An article from the Wall Street Journal, dated 11/02/2015.

Health Law’s Strains Show

As third enrollment season kicks off, insurers move to curb costs, boost premiums

The Affordable Care Act’s third open enrollment season got under way, with a new array of health plans that show how the law’s influence is starting to transform the insurance industry.

Sunday’s kickoff appeared to go relatively smoothly, with little evidence of technical glitches at as consumers started to shop for coverage that will take effect in 2016. But this enrollment season will be a challenge as the Obama administration and insurers try to lure holdouts who haven’t previously signed up for ACA coverage, even as premiums for many products appear set to rise sharply. Premiums for a type of plan that is closely watched as a signal of consumer costs—the second-lowest-priced insurance product in the law’s “silver” metal tier—will increase 7.5% on average across the roughly three dozen states that rely on marketplace, according to the administration.

Behind those shifts is a tough business reality: Under the ACA, insurers have seen an influx of new membership in individual plans and in Medicaid plans they administer for the government, expanding the industry’s total U.S. revenue to $743 billion in 2014, the year the law’s biggest changes took effect, from $641 billion the year before, according to a new analysis by consulting firm McKinsey & Co.

But much of that growth has been unprofitable. Health insurers lost a total of $2.5 billion, or on average $163 per consumer enrolled, in the individual market in 2014, McKinsey found. A number are also expecting to lose money on their marketplace business for 2015.

Now, a lot of insurers are recalibrating their approach for 2016, with changes visible at all levels of the industry— from pricing to product design.

At big insurer Aetna Inc., the evidence of the law’s impact could be spotted last month in a Phoenix classroom, where Aetna was training a class of customer-service hires who will support a suite of reengineered ACA marketplace plans dubbed “Leap.” Those products will have a different service approach, with fewer automated phone prompts and a completely new staff that is supposed to spend more time solving customers’ problems.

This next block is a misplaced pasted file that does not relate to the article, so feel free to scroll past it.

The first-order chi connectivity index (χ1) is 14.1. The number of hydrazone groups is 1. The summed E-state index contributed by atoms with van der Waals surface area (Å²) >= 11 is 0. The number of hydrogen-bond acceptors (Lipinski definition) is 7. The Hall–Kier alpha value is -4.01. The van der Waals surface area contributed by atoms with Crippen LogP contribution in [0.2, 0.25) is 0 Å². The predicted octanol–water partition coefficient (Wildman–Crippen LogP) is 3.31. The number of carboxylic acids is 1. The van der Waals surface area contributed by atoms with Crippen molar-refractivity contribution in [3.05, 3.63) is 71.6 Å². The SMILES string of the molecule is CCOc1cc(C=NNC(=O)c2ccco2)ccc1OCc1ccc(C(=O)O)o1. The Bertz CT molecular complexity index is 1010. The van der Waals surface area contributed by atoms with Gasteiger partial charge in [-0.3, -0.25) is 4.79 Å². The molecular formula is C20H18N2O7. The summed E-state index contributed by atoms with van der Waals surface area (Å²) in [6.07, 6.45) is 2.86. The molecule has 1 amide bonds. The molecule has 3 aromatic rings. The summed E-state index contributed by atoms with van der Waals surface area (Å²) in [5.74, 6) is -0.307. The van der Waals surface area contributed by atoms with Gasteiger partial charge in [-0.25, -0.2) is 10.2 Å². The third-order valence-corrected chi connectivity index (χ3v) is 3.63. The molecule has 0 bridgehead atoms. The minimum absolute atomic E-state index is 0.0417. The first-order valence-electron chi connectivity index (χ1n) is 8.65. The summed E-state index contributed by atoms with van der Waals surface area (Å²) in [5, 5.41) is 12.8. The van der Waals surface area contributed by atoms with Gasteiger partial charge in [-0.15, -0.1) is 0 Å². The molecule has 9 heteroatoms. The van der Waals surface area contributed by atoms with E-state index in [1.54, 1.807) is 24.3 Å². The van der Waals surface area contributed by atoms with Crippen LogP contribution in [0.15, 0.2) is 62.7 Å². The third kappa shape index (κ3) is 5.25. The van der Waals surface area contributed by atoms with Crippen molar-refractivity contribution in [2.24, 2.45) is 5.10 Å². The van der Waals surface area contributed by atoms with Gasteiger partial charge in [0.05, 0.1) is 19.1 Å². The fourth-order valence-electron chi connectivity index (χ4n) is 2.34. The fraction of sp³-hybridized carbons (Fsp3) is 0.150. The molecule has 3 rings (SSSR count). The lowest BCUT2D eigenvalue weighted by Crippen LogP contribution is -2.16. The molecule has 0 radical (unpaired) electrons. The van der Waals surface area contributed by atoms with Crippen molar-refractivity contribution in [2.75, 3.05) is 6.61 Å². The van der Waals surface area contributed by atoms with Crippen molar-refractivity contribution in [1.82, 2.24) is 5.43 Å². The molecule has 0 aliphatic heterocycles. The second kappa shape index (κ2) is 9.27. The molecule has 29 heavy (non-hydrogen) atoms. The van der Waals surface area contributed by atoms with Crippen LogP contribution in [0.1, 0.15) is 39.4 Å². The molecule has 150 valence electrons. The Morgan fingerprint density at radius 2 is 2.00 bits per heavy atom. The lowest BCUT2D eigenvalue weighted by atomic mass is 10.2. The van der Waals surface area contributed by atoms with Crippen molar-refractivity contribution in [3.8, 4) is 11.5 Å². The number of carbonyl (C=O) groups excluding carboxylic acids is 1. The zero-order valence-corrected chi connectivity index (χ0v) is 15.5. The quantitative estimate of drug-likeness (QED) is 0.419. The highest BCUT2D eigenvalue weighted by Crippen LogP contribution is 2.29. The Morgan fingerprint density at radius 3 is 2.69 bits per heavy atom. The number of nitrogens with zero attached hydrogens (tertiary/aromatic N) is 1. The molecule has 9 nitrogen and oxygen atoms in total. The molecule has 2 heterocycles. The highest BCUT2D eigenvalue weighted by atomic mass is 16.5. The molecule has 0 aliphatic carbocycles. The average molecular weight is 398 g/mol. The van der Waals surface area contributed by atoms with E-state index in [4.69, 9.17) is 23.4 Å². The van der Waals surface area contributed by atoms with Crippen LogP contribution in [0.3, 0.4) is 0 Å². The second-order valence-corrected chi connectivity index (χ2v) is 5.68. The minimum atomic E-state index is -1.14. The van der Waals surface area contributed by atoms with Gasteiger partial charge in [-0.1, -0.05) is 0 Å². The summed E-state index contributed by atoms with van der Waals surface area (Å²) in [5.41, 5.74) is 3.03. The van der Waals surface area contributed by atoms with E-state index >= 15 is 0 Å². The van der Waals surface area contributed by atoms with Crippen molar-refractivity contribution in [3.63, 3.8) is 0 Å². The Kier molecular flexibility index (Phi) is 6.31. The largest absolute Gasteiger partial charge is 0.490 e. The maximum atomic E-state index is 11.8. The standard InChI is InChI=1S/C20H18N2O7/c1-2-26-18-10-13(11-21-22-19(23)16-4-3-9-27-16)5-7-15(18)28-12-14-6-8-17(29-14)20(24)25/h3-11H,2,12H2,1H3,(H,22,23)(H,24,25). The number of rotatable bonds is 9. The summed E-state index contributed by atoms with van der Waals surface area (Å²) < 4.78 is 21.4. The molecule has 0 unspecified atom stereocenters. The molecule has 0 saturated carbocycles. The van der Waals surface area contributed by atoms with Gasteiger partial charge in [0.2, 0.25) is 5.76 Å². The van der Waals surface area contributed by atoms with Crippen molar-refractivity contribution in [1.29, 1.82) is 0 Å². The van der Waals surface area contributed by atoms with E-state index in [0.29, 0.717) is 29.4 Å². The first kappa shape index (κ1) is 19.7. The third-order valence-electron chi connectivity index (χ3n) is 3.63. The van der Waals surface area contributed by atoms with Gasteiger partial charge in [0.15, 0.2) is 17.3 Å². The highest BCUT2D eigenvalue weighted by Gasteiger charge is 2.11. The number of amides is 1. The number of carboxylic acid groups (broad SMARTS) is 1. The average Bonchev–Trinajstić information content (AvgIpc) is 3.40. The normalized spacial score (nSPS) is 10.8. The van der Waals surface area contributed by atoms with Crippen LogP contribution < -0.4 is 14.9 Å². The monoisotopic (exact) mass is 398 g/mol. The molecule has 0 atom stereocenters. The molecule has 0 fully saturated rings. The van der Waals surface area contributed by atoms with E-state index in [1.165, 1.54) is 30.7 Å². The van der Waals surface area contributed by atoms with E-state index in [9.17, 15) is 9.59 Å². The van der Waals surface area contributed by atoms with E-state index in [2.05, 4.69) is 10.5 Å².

A trainee stood at a whiteboard, drawing stick figures with speech bubbles in a Pictionary- style game. “Conversation?” asked a class member. “Transition of care?” ventured another. The teacher gave the answer: The new reps had to keep commitments to consumers. That meant calling them back if needed.

The health law remade the individual market, forcing insurers to sell plans to all consumers and banning them from charging rates based on health conditions. Insurers struggled to predict their costs, and many didn’t set rates high enough to cover the care of those they enrolled.

Now, a number of insurance startups are shutting down, including many of the law’s 23 cooperative insurers, which won’t have products for this fall’s open enrollment shoppers.

For larger companies, the losses were survivable. But rate increases create a risk that consumers may get sticker shock despite the availability of federal subsidies that reduce the cost sharply for many.